How often do you give thought to when the things you care deeply about arrived in your life?
That was an amazingly clunky sentence, but I swear there was something in it. Firstly, I want to state that I rarely do. I find this odd because firstly, I’m an obsessive navel gazer. just look at how many times I’ve written “I” in this paragraph alone. Secondly, it’s a bigger part of what makes you tick than you’d expect. Think about all the music that defined your teen years. What if you heard different bands instead? Think about the many character defining stories that shaped what excites you in life. Would you still be the same you if not for them? Who would you be? What part of those texts primed you to receive the world with your own earned worldview?
I’m a clusterfuck of a basketcase, likely because I was raised as a cartoon. This has nothing to do with casting aspersions on my upbringing, and everything to do with my childhood desire to replicate behaviours I respected most. Ergo, I became a cartoon. Larger than life reactions, odd responses and strange comic timing. A colossal portion of my personality is based on how I perceive humour. This all started with cartoons. Whether they were the endless Loony Toones reruns on Cartoon Network all day, or the Saturday Morning cartoons from Captain N: The Game Master to Bucky O’ Hare. I am my own special weirdo and that’s double-plus okay. It’s thanks mostly to the many, many cartoons I consumed during my years of major cognitive development.
I mention this because today, at the age of 31, I discovered a band that would likely have defined my late 20s had I known they existed. Okay, saying I discovered them today is mildly disingenuous. I’d half-heard of them before, but I didn’t really know them, y’know?
Discovering them went a little like this: I started listening to the latest Good One podcast with Rachel Bloom (of Crazy Ex-Girlfriend fame). It centred around a Space Jam chorus line parody she wrote years back that helped lead towards the style of musical comedy she’d grow to inhabit. The podcast started with the sketch itself. Seven minutes into the podcast (before the joke itself had even finished) I remembered that some band once wrote a nine minute song recounting the plot of the movie Space Jam. So of course I abandoned ship and checked out the song (for far from the first time). Having listened to the song many times over the course of as many blue moons, I started wondering who this band was that had the hubris to commit such an audacious track to tape. I did a quick google and discovered that not only had they recorded the song, but they created an entire Space Jam EP on a dumb lark.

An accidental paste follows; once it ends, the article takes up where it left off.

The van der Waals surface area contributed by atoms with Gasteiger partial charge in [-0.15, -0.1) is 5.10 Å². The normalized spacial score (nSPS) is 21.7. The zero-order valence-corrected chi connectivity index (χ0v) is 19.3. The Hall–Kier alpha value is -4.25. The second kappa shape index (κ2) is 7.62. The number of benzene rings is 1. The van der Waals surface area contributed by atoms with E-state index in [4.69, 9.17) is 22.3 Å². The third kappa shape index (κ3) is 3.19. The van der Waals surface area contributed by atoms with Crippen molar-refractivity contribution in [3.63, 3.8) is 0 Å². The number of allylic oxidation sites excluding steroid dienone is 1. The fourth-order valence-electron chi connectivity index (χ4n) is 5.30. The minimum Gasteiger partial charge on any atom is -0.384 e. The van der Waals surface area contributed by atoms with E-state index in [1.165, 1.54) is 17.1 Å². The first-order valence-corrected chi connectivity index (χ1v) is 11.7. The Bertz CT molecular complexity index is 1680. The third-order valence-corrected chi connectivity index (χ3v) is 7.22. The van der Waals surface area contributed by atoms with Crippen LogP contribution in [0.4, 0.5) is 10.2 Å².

It turns out, Come On and Jam is actually fucking great. Sledding with Tigers are a musically talented San Diego folk punk band. The tracks are catchy and funny as hell. They manage to build premises based on silly plot points and expand them out into decent little jams (that’re at times oddly emotionally poignant). I listened, then immediately re-listened. The songwriting was on point and gave a hint to potential depth beyond 90s live action animation hybrid parody pop songs. If there is such a thing. Curious, I checked out some more of their stuff.
Once again, it turned out that they really were just an excellent band. Kind of like a softer Car Seat Headrest cum (in the Latin sense, pervert) Bright Eyes. Their songs spanned emotional insecurity, friendships and relationships, fear of opening up and pop cultural ephemera. Their discography is sweet, pleasantly twee and EXACTLY THE KIND OF MUSIC I WOULD’VE THRASED AT AGE 25+. 25 was the age where I finally began moving beyond my more edgelord-y proclivites and embracing a softer outlook. I got more in touch with my emotional IQ and sought out opportunities to connect more closely to others. I immediately went back to their Bandcamp and bought their entire discography for under 20. The songs are that good. I’ve been listening to three of their albums on repeat and I’m actively excited to download the rest when I get home. I think of who I am and the path it took me to get here. I wonder what that path might’ve looked like had this band been on my iPod. I am, once again navel gazing, proving maybe nothing would have changed at all.
But, I dunno, could they have?